The derivative of ln4x is equal to 1/x. The derivative of ln4x is denoted by d/dx(ln4x), and its formula is given by

$\dfrac{d}{dx}(\ln 4x)=\dfrac{1}{x}$.

## Find the Derivative of ln4x

**Answer:** The derivative of ln(4x) is 1/x.

**Explanation:**

As ln4x = ln4 + lnx, the derivative of ln 4x is equal to

$\dfrac{d}{dx}$ (ln 4x) = $\dfrac{d}{dx}$(ln4 + lnx)

= $\dfrac{d}{dx}$ (ln 4) + $\dfrac{d}{dx}$ (ln x), by the sum rule of derivatives

= 0 + $\dfrac{1}{x}$ as ln4 is a constant and the derivative of a constant is 0.

= $\dfrac{1}{x}$.

So the derivative of ln4x is equal to 1/x.

**Also Read:** Derivative of lnx by First Principle

Derivative of ln(x+1) | Derivative of ln2x

## Derivative of ln4x by First Principle

The derivative of f(x) by first principle is given by the formula $\dfrac{d}{dx}(f(x))$ = lim_{h→0} $\dfrac{f(x+h)-f(x)}{h}$. |

Let f(x) = ln4x.

So the derivative of ln4x by the first principle is

= lim_{h→0} $\dfrac{\ln 4(x+h)-\ln 4x}{h}$

= lim_{h→0} $\dfrac{\ln \Big(\dfrac{4x+4h}{4x} \Big)}{h}$, using the quotient rule of logarithms.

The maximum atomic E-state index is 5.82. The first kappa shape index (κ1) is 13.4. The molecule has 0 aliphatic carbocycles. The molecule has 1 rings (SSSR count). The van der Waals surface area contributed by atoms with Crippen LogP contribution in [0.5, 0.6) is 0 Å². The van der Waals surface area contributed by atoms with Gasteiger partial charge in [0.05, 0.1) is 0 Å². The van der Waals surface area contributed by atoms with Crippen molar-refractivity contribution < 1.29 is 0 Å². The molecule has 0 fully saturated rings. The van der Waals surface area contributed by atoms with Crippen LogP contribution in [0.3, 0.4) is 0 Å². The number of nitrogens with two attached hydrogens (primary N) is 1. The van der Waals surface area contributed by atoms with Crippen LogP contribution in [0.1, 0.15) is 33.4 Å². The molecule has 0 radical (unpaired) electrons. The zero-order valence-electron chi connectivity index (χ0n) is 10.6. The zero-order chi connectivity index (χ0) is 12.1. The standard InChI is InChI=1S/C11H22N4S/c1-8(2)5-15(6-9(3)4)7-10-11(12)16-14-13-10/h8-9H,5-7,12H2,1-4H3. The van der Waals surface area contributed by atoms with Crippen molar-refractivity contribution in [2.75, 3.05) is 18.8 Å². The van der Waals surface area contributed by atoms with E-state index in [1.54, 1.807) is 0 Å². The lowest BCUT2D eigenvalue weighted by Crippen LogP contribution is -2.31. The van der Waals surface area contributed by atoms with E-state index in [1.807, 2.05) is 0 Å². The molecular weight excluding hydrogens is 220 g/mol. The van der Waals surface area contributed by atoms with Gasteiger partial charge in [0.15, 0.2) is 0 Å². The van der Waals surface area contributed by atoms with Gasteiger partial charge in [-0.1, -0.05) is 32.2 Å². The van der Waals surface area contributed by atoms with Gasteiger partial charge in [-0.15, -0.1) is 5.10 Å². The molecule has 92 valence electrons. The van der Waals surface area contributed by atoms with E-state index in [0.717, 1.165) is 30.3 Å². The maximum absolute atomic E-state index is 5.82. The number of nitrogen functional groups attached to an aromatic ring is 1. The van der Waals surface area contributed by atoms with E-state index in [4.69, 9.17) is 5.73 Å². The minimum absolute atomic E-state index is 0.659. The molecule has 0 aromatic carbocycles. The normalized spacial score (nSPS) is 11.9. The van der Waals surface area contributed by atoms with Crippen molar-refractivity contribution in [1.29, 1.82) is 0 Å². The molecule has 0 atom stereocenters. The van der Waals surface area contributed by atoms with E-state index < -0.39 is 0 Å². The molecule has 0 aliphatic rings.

= lim_{h→0} $\dfrac{\ln \Big(1+\dfrac{h}{x} \Big)}{h}$

Let h/x = t, so that t→0 when h→0. Also, h=tx. |

= lim_{t→0} $\dfrac{\ln \big(1+t \big)}{tx}$

= $\dfrac{1}{x}$ lim_{t→0} $\dfrac{\ln \big(1+t \big)}{t}$

= $\dfrac{1}{x}$ × 1, as lim_{x→0} ln(1+x)/x = 1.

= 1/x.

So the derivative of ln4x by the first principle is equal to is 1/x.

**Read Also:** Derivative of 1/lnx

What is the derivative of lnx^{2}

## Derivative of ln4x by Chain Rule

Let z=4x.

∴ dz/dx = 4.

So the derivative of ln4x by the chain rule is

$\dfrac{d}{dx}(\ln 4x)$

= $\dfrac{d}{dz}(\ln z) \times \dfrac{dz}{dx}$

= $\dfrac{1}{z}$ × 4

= $\dfrac{4}{4x}$ as z=4x.

= 1/x.

So the derivative of ln4x by the chain rule is 1/x.

Find the derivative of sin^{2}x

## FAQs

### Q1: What is the derivative of ln4x?

Answer: The derivative of ln(4x) is equal to 1/x.

### Q2: If y=ln4x, then find dy/dx.

Answer: If y=ln4x, then dy/dx =1/x.